Here's The Messaging App ISIS Have Been Using To Communicate To Its Followers

According to the creators of the app, it's more secure than other apps like WhatsApp and Facebook Messenger.

Cover image via thedailybeast

After the attacks on Paris last Friday which resulted in the death of at least 120 people, ISIS has since claimed responsibility of the attack through a messaging app called Telegram

There were seven coordinated terror attacks in Paris carried out by militants, killing at least 129 people. The first attacks were launched virtually simultaneously, with two explosions close to the Stade de France at just after 9.20pm local time, four miles apart. The explosions came as a large crowd were enjoying the first half of the international friendly between France and Germany

For years, terrorist organisations like the Islamic State have been finding a suitable platform to propagate ideals and messages. With secure messaging apps like Telegram, the search seems to have come to an end.

Image via R-E-E-D

Telegram is a new messaging app that promises 'super secret chats' and it has become popular for ISIS and other terrorist groups. ISIS is also using Telegram to broadcast big messages on the app's "channels," which are devoted to a variety of topics. It was on the official ISIS channel that the group said the Paris attacks would be the "first of the storm."

So, what's so special about Telegram?

For starters, it is a messaging app that offers end-to-end encryption and self-destructing messages.

Image via Telegram

Telegram gives you the ability to send messages and photos with a self-destruct timer, much like another popular app. Like Snapchat, it's still possible to screenshot these images or texts before they disappear within the 'secret chat'.

Within a secret chat, documents, videos, locations and searched images can all be shared, last from two seconds from up to a week. The app prides itself on its enhanced security, which it attributes to time-tested algorithms which combine security with high-speed delivery and reliability.

Started by brothers Nikolai and Pavel Durov from Russia, Telegram uses a special algorithm that encrypts all messages. So confident is the company in their technology that it held a cracking contest to beat their security system - no one was able to crack the code.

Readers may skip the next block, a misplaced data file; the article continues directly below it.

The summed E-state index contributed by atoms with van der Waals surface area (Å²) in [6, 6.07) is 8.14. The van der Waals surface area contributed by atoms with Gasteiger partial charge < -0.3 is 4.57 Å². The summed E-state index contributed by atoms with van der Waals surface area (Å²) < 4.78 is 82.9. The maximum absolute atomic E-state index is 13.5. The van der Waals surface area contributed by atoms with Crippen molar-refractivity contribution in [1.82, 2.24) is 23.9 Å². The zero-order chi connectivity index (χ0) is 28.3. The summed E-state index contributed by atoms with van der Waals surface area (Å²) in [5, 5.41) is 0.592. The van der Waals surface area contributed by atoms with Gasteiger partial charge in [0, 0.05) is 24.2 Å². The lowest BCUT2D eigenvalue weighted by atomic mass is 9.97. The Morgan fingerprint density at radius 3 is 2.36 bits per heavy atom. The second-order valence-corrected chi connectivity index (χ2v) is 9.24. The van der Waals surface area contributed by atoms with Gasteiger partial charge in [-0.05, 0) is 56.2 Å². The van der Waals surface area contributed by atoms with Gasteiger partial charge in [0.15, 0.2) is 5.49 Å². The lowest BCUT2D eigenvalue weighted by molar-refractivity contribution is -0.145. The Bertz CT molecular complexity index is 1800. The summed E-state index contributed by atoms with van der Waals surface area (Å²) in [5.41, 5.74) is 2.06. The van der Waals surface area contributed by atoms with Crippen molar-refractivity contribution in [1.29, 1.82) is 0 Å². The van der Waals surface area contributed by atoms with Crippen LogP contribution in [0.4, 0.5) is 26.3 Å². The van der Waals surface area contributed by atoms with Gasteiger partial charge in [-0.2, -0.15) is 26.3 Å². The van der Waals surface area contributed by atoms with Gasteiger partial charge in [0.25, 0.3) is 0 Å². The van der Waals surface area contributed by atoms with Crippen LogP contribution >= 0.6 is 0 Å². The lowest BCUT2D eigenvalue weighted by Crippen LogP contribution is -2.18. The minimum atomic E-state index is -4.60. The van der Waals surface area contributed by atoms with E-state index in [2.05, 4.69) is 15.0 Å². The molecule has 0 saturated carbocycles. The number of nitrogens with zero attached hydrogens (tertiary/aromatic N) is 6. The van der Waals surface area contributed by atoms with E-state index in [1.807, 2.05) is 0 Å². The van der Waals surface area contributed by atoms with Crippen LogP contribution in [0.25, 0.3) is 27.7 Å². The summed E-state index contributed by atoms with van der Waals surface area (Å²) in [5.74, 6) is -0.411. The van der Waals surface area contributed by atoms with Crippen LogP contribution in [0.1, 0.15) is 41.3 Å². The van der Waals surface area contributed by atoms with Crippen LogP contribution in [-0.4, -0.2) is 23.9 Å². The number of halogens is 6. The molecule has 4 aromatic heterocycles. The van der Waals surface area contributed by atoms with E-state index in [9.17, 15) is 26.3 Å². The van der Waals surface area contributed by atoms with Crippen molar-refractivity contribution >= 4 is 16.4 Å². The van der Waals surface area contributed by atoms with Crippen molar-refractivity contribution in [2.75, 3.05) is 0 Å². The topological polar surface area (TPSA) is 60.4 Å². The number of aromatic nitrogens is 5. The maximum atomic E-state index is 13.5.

Image via Telegram

The current round of our contest to crack Telegram’s encryption ends with no winners. Despite the $300,000 bounty and the fact that contestants could act as the Telegram server passing info between the users (i.e. use any kinds of active attacks, manipulate traffic etc.) no one could decipher their Secret Chats by the beginning of February.

The company claimed that there are more than 500 million users sending over 1 billion messages per day - somewhere in that mix are an unknown number of jihadists

The service has a reported 60 million monthly active users and sends 12 billion messages a day, including some that are undoubtedly related to terrorist activity.

ISIS has announced many of its activities and claimed responsibility for attacks in different Middle Eastern countries, including a bombing in the Yemeni city of Aden on Twitter and most recently on Telegram.

According to reports, ISIS distributes between 10 to 20 messages and videos a day. Many jihadi-groups buy weapons off the app too.

A screenshot of the official ISIS channel on Telegram.

Image via International Business Times

"The official ISIS channel which has over 9k followers distributes between 10 and 20 ISIS statements and videos a day. Some terror groups are using Telegram to fundraise. On certain jihadi-related channels, users are asked to donate and pick where their money would go. For example, users can pick out the type of weapons their money would be spent on," said Laith Alkhouri, director of Research at Flashpoint Global Partners.

However, the company is unapologetic with the concerns of terrorists using the app - citing the right to privacy is much more important than the fear of terrorism

Telegram co-founder, Pavel Durov.

Image via Techcrunch

Our right for privacy is more important than our fear of bad things happening, like terrorism," Telegram co-founder, Pavel Durov said on stage at TechCrunch Disrupt in San Francisco in September, when asked about IS using the platform.

"Ultimately, the ISIS will always find a way to communicate within themselves and if any means of communication turns out to be not secure for them, they'll just switch to another one. So I don't think we're actually taking part in these activities... I still think we're doing the right thing, protecting our users privacy."

While apps like SnapChat and Secret have claimed to be privacy-focused apps, they have suffered from information leakage and privacy disclosure. For now, Telegram is ISIS’s new “it” app—until they find another.

Image via Telegram

Telegram is only one in a string of messaging systems ISIS has employed to protect its communications, as claimed by U.S. officials. And some apps that have marketed their privacy-enhancing features, such as Snapchat and Secret, have either disclosed their users’ supposedly private information, or have been shown to be vulnerable to hacking. In other words, they’re not-so-secret after all.

Hacktivist group Anonymous has announced an all-out cyberwar ISIS. What will they do?

After the Paris attacks, ISIS have issued a threat to the USA and other countries:

You may be interested in: